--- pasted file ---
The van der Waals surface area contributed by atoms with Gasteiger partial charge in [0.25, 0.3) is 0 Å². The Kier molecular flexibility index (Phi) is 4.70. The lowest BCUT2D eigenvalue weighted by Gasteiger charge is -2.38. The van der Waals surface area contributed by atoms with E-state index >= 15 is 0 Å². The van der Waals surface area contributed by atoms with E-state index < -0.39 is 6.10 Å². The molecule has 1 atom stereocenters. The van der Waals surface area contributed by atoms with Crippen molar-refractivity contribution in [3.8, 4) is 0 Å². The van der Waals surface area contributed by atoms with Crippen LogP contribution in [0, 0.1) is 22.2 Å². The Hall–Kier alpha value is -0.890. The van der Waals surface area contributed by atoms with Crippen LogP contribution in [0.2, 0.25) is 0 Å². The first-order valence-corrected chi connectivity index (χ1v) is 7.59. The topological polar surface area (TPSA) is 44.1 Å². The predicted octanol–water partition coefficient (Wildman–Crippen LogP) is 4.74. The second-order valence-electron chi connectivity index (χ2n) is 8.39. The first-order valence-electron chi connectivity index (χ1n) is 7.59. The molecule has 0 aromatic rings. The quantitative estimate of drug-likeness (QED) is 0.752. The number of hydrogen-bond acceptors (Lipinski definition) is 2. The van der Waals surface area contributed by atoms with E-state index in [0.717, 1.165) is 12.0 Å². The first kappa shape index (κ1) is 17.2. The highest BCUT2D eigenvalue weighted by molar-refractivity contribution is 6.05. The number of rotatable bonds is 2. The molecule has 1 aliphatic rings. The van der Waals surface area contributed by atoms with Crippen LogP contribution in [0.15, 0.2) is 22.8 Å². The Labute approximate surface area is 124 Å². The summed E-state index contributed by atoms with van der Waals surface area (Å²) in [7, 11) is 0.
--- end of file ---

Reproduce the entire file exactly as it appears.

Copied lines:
The van der Waals surface area contributed by atoms with Gasteiger partial charge in [0.25, 0.3) is 0 Å². The Kier molecular flexibility index (Phi) is 4.70. The lowest BCUT2D eigenvalue weighted by Gasteiger charge is -2.38. The van der Waals surface area contributed by atoms with E-state index >= 15 is 0 Å². The van der Waals surface area contributed by atoms with E-state index < -0.39 is 6.10 Å². The molecule has 1 atom stereocenters. The van der Waals surface area contributed by atoms with Crippen molar-refractivity contribution in [3.8, 4) is 0 Å². The van der Waals surface area contributed by atoms with Crippen LogP contribution in [0, 0.1) is 22.2 Å². The Hall–Kier alpha value is -0.890. The van der Waals surface area contributed by atoms with Crippen LogP contribution in [0.2, 0.25) is 0 Å². The first-order valence-corrected chi connectivity index (χ1v) is 7.59. The topological polar surface area (TPSA) is 44.1 Å². The predicted octanol–water partition coefficient (Wildman–Crippen LogP) is 4.74. The second-order valence-electron chi connectivity index (χ2n) is 8.39. The first-order valence-electron chi connectivity index (χ1n) is 7.59. The molecule has 0 aromatic rings. The quantitative estimate of drug-likeness (QED) is 0.752. The number of hydrogen-bond acceptors (Lipinski definition) is 2. The van der Waals surface area contributed by atoms with E-state index in [0.717, 1.165) is 12.0 Å². The first kappa shape index (κ1) is 17.2. The highest BCUT2D eigenvalue weighted by molar-refractivity contribution is 6.05. The number of rotatable bonds is 2. The molecule has 1 aliphatic rings. The van der Waals surface area contributed by atoms with Crippen LogP contribution in [0.15, 0.2) is 22.8 Å². The Labute approximate surface area is 124 Å². The summed E-state index contributed by atoms with van der Waals surface area (Å²) in [7, 11) is 0.